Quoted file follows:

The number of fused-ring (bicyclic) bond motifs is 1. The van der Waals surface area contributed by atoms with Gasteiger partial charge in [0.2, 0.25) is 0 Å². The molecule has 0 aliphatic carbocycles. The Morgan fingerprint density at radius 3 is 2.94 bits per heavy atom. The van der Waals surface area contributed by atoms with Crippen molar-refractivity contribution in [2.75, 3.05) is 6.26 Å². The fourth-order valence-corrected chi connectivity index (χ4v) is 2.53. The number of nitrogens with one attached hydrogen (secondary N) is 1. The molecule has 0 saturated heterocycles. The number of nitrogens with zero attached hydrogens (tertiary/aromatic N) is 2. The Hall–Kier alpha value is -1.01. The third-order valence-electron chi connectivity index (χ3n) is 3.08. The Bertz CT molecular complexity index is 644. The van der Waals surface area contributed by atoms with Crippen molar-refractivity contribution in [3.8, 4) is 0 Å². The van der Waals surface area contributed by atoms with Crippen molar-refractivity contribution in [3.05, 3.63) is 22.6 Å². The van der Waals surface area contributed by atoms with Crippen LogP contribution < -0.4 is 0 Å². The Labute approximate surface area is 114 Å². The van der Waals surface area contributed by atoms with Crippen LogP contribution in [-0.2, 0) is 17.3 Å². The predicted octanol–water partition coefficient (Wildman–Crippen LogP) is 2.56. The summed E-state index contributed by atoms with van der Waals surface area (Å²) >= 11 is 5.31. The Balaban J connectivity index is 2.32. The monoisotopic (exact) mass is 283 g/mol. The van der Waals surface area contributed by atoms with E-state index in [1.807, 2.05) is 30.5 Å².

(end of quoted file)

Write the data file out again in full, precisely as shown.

The number of fused-ring (bicyclic) bond motifs is 1. The van der Waals surface area contributed by atoms with Gasteiger partial charge in [0.2, 0.25) is 0 Å². The molecule has 0 aliphatic carbocycles. The Morgan fingerprint density at radius 3 is 2.94 bits per heavy atom. The van der Waals surface area contributed by atoms with Crippen molar-refractivity contribution in [2.75, 3.05) is 6.26 Å². The fourth-order valence-corrected chi connectivity index (χ4v) is 2.53. The number of nitrogens with one attached hydrogen (secondary N) is 1. The molecule has 0 saturated heterocycles. The number of nitrogens with zero attached hydrogens (tertiary/aromatic N) is 2. The Hall–Kier alpha value is -1.01. The third-order valence-electron chi connectivity index (χ3n) is 3.08. The Bertz CT molecular complexity index is 644. The van der Waals surface area contributed by atoms with Crippen molar-refractivity contribution in [3.8, 4) is 0 Å². The van der Waals surface area contributed by atoms with Crippen molar-refractivity contribution in [3.05, 3.63) is 22.6 Å². The van der Waals surface area contributed by atoms with Crippen LogP contribution < -0.4 is 0 Å². The Labute approximate surface area is 114 Å². The van der Waals surface area contributed by atoms with Crippen LogP contribution in [-0.2, 0) is 17.3 Å². The predicted octanol–water partition coefficient (Wildman–Crippen LogP) is 2.56. The summed E-state index contributed by atoms with van der Waals surface area (Å²) >= 11 is 5.31. The Balaban J connectivity index is 2.32. The monoisotopic (exact) mass is 283 g/mol. The van der Waals surface area contributed by atoms with E-state index in [1.807, 2.05) is 30.5 Å².